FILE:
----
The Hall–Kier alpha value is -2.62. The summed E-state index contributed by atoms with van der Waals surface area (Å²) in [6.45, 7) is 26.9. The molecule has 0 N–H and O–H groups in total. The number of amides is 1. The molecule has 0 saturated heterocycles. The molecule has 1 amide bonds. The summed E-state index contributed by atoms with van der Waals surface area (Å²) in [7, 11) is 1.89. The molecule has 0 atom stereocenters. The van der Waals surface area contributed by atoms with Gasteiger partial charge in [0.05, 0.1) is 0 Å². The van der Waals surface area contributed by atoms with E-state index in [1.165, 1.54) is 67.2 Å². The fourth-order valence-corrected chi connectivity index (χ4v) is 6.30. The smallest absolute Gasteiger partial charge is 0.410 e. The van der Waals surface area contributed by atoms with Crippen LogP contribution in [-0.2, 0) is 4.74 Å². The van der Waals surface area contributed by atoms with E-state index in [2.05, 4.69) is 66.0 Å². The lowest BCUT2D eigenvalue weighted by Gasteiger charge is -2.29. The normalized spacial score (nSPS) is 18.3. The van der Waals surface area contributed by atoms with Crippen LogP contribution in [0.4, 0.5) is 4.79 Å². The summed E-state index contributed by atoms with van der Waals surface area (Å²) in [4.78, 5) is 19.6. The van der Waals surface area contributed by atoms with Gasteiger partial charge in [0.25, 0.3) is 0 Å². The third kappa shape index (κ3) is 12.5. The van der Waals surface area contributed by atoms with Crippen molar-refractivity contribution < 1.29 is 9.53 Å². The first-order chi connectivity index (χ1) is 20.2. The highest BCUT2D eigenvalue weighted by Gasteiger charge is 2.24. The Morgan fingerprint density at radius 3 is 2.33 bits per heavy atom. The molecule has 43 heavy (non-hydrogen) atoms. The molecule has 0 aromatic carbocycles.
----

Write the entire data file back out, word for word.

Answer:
The Hall–Kier alpha value is -2.62. The summed E-state index contributed by atoms with van der Waals surface area (Å²) in [6.45, 7) is 26.9. The molecule has 0 N–H and O–H groups in total. The number of amides is 1. The molecule has 0 saturated heterocycles. The molecule has 1 amide bonds. The summed E-state index contributed by atoms with van der Waals surface area (Å²) in [7, 11) is 1.89. The molecule has 0 atom stereocenters. The van der Waals surface area contributed by atoms with Gasteiger partial charge in [0.05, 0.1) is 0 Å². The van der Waals surface area contributed by atoms with E-state index in [1.165, 1.54) is 67.2 Å². The fourth-order valence-corrected chi connectivity index (χ4v) is 6.30. The smallest absolute Gasteiger partial charge is 0.410 e. The van der Waals surface area contributed by atoms with Crippen LogP contribution in [-0.2, 0) is 4.74 Å². The van der Waals surface area contributed by atoms with E-state index in [2.05, 4.69) is 66.0 Å². The lowest BCUT2D eigenvalue weighted by Gasteiger charge is -2.29. The normalized spacial score (nSPS) is 18.3. The van der Waals surface area contributed by atoms with Crippen LogP contribution in [0.4, 0.5) is 4.79 Å². The summed E-state index contributed by atoms with van der Waals surface area (Å²) in [4.78, 5) is 19.6. The van der Waals surface area contributed by atoms with Gasteiger partial charge in [0.25, 0.3) is 0 Å². The third kappa shape index (κ3) is 12.5. The van der Waals surface area contributed by atoms with Crippen molar-refractivity contribution < 1.29 is 9.53 Å². The first-order chi connectivity index (χ1) is 20.2. The highest BCUT2D eigenvalue weighted by Gasteiger charge is 2.24. The Morgan fingerprint density at radius 3 is 2.33 bits per heavy atom. The molecule has 43 heavy (non-hydrogen) atoms. The molecule has 0 aromatic carbocycles.